Lately, we figure we must be doing something right with the way we cover the news in Belfast and Waldo County. We regularly have people from very different points on the social and political spectrum mad at us. When everyone thinks you're on the side of the people they disagree with — you must be steering a good middle course.

That is a valid yardstick for us because it means that we are not covering the news from a particular point of view, but writing about what happens. If Black Lives Matter supporters stage a protest, we talk to them and write about it. If people opposed to the governor's public health mandates protest, we talk to them and write about it. If Upstream Watch has something to say, we listen. If Nordic Aquafarms takes action, we report on it.

During the election, we wrote about vandalism of Trump signs and vandalism of Black Lives Matter signs. We ran letters supporting all candidates. We rejected letters containing unsupported claims about candidates or personal attacks.

We are committed to the idea that newspapers should reflect the communities they serve -— the good, the bad and the ugly — and save opinion for the editorial pages. We also believe that interpretation is part of our job: to tell you not just what happened, but, as far as we can ascertain, what it means for the lives of people in our county. Our interpretations are not based on our own views, however, but on research and reporting.

When readers are frustrated or annoyed by things they read in the paper, we hope they will let us know. We also hope they will consider that whatever got under their skin may serve the needs of other readers, or give them a voice. In a democratic society, we must allow others the same rights we want for ourselves.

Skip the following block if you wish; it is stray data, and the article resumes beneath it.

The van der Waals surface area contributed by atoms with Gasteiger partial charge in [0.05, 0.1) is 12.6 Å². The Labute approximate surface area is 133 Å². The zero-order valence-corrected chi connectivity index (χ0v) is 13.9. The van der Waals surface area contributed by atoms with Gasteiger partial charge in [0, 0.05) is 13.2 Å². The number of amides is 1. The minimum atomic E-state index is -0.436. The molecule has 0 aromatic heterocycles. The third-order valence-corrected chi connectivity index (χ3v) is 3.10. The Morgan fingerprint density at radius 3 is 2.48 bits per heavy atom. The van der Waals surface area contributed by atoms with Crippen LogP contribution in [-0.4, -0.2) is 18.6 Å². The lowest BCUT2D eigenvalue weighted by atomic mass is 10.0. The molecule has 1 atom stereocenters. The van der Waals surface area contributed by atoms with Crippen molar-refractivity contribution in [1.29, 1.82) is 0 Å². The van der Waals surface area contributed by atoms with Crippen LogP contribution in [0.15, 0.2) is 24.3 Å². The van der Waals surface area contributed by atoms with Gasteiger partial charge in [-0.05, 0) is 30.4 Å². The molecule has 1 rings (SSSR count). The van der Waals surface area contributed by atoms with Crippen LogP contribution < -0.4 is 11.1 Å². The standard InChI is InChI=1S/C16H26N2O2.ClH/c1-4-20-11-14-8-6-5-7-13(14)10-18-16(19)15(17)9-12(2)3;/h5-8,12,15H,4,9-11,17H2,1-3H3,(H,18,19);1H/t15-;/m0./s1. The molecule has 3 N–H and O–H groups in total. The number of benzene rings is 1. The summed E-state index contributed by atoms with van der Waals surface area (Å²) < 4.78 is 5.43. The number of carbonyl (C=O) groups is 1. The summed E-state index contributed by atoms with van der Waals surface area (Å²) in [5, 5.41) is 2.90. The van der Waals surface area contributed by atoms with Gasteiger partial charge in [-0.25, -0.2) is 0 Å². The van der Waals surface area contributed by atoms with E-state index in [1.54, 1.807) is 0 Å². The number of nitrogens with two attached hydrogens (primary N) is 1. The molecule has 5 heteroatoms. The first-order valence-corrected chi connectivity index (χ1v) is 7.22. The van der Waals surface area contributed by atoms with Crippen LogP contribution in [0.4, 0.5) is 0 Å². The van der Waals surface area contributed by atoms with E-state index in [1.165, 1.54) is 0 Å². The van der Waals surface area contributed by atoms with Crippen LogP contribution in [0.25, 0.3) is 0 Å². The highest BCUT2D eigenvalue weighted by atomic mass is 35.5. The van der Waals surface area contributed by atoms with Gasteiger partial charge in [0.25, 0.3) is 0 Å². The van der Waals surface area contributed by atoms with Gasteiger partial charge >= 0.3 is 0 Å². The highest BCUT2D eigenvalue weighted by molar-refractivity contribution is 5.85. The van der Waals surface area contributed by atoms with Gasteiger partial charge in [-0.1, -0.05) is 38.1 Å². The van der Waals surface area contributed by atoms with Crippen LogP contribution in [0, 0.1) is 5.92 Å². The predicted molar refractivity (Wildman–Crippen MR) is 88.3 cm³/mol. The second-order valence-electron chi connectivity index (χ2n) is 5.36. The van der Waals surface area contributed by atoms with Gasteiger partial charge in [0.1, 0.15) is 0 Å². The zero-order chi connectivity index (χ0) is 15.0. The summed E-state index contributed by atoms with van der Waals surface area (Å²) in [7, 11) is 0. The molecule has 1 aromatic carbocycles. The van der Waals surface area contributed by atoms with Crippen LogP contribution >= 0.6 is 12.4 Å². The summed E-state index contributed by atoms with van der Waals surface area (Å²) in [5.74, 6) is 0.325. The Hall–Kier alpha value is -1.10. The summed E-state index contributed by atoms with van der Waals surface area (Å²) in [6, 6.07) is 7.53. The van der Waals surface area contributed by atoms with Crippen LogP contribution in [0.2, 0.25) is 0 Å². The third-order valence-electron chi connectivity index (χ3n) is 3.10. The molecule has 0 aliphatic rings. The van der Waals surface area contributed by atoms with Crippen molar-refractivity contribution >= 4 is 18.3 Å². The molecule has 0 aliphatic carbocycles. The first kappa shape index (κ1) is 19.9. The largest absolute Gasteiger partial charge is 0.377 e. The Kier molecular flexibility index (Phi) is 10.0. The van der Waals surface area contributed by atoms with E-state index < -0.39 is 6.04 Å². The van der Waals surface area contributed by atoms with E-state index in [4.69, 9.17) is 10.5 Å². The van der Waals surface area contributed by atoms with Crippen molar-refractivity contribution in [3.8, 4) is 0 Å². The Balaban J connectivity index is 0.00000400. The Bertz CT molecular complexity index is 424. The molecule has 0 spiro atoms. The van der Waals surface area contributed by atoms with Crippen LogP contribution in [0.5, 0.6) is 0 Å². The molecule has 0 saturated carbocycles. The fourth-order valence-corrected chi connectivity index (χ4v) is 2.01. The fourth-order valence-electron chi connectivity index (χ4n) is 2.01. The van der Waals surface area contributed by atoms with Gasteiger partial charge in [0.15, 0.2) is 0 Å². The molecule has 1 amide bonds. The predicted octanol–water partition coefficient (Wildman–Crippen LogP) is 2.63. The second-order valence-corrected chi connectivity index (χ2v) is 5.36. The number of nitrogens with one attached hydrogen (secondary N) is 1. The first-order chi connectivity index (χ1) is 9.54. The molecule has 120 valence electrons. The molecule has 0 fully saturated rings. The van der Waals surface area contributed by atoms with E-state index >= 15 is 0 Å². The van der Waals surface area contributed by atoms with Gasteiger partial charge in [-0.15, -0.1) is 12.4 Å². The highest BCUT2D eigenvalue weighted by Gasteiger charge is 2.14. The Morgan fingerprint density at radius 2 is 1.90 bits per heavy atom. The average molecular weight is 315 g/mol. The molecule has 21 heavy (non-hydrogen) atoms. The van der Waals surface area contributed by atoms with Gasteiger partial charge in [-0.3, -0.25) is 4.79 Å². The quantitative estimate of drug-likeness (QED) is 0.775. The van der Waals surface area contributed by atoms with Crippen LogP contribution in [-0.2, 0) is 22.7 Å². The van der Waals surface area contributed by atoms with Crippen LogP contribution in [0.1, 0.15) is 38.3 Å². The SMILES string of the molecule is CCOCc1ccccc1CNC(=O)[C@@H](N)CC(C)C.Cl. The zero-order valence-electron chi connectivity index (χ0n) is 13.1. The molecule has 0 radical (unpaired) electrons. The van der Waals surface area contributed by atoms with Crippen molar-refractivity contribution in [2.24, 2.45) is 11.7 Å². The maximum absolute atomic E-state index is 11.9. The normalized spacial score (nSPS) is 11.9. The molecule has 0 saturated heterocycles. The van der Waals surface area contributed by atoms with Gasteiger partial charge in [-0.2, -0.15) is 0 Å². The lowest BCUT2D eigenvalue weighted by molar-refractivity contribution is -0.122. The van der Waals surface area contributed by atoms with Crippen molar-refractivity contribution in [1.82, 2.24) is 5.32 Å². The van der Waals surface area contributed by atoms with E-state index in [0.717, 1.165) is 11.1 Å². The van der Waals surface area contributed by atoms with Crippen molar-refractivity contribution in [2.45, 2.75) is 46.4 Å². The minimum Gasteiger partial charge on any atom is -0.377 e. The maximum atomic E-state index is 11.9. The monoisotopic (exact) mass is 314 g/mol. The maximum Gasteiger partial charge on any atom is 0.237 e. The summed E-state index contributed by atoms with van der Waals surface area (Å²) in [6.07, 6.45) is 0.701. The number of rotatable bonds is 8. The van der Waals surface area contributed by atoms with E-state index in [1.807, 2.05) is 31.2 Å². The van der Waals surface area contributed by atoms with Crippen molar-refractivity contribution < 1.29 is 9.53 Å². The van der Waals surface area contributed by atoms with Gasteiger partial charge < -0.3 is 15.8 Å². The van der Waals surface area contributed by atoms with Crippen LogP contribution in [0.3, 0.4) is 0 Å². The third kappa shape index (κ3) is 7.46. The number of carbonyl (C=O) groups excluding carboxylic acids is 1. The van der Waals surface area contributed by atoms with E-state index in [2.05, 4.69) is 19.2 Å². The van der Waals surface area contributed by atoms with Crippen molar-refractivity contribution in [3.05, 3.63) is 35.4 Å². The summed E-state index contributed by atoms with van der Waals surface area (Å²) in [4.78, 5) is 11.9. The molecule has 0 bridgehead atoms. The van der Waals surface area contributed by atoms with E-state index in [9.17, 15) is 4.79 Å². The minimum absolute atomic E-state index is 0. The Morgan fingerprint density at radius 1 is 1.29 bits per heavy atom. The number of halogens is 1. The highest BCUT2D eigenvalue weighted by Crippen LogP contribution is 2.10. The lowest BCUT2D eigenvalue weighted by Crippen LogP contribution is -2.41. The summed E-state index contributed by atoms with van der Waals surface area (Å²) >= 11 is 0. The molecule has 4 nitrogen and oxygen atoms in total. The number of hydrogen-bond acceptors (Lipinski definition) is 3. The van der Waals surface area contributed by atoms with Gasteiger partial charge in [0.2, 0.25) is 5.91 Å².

While we want to offer a place for a variety of opinions to be expressed, we also take it as part of our responsibility to counter misinformation with facts, to the best of our ability, and to put information in context. We will not tolerate innuendo, name-calling or the repetition of rumors on our website or our letters page.

Finally, we intend to keep covering the news and the people of Waldo County — from crime to economic development, from human interest to politics and everything in between — and we welcome your constructive criticism, your news tips and, of course, your letters.

We look forward to another year of serving the readers of Waldo County. Happy New Year.


This day in history

Congress set Jan. 7, 1789, as the date by which states were required to choose electors for the country's first-ever presidential election. A month later, on Feb. 4, George Washington was elected president by state electors and sworn into office on April 30, 1789.

As it did in 1789, the United States still uses the Electoral College system, established by the U.S. Constitution, which today gives all American citizens over the age of 18 the right to vote for electors, who in turn vote for the president. The president and vice president are the only elected federal officials chosen by the Electoral College instead of by direct popular vote.

Each state is allowed to choose as many electors as it has senators and representatives in Congress. In a presidential election, voters are actually voting for the electors of the party whose candidate they favor. With the exception of Maine and Nebraska, which award electoral votes proportionally, states award all their electors to the winner of the popular vote in their state. In order to win the presidency, a candidate needs a majority of 270 electoral votes out of a possible 538.